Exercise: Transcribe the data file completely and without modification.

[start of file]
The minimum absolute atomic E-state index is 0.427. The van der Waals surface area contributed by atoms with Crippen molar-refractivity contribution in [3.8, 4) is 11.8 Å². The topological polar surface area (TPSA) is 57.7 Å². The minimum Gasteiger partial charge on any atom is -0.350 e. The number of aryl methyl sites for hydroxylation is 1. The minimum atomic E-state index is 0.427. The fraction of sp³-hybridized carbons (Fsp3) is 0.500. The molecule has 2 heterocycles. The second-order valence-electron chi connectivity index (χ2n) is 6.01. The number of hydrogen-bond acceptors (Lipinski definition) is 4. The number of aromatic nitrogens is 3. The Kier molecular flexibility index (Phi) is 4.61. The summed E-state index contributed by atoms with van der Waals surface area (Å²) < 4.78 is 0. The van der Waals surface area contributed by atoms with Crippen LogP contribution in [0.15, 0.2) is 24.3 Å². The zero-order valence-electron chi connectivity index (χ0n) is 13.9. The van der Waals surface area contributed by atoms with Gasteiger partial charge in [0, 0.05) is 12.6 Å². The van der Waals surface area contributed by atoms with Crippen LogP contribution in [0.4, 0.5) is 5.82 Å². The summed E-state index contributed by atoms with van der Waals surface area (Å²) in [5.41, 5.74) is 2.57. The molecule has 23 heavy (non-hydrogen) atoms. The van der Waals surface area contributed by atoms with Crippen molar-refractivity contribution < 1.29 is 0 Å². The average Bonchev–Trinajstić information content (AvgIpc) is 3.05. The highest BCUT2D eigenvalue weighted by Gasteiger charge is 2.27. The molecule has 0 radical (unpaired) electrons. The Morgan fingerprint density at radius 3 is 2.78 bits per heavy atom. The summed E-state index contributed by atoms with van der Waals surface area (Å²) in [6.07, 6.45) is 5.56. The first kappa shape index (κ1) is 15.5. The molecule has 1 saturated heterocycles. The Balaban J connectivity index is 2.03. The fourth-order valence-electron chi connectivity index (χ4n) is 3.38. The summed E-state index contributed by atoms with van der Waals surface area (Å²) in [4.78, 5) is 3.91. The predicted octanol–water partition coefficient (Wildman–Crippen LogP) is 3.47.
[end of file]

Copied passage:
The minimum absolute atomic E-state index is 0.427. The van der Waals surface area contributed by atoms with Crippen molar-refractivity contribution in [3.8, 4) is 11.8 Å². The topological polar surface area (TPSA) is 57.7 Å². The minimum Gasteiger partial charge on any atom is -0.350 e. The number of aryl methyl sites for hydroxylation is 1. The minimum atomic E-state index is 0.427. The fraction of sp³-hybridized carbons (Fsp3) is 0.500. The molecule has 2 heterocycles. The second-order valence-electron chi connectivity index (χ2n) is 6.01. The number of hydrogen-bond acceptors (Lipinski definition) is 4. The number of aromatic nitrogens is 3. The Kier molecular flexibility index (Phi) is 4.61. The summed E-state index contributed by atoms with van der Waals surface area (Å²) < 4.78 is 0. The van der Waals surface area contributed by atoms with Crippen LogP contribution in [0.15, 0.2) is 24.3 Å². The zero-order valence-electron chi connectivity index (χ0n) is 13.9. The van der Waals surface area contributed by atoms with Gasteiger partial charge in [0, 0.05) is 12.6 Å². The van der Waals surface area contributed by atoms with Crippen LogP contribution in [0.4, 0.5) is 5.82 Å². The summed E-state index contributed by atoms with van der Waals surface area (Å²) in [5.41, 5.74) is 2.57. The molecule has 23 heavy (non-hydrogen) atoms. The van der Waals surface area contributed by atoms with Crippen molar-refractivity contribution < 1.29 is 0 Å². The average Bonchev–Trinajstić information content (AvgIpc) is 3.05. The highest BCUT2D eigenvalue weighted by Gasteiger charge is 2.27. The molecule has 0 radical (unpaired) electrons. The Morgan fingerprint density at radius 3 is 2.78 bits per heavy atom. The summed E-state index contributed by atoms with van der Waals surface area (Å²) in [6.07, 6.45) is 5.56. The first kappa shape index (κ1) is 15.5. The molecule has 1 saturated heterocycles. The Balaban J connectivity index is 2.03. The fourth-order valence-electron chi connectivity index (χ4n) is 3.38. The summed E-state index contributed by atoms with van der Waals surface area (Å²) in [4.78, 5) is 3.91. The predicted octanol–water partition coefficient (Wildman–Crippen LogP) is 3.47.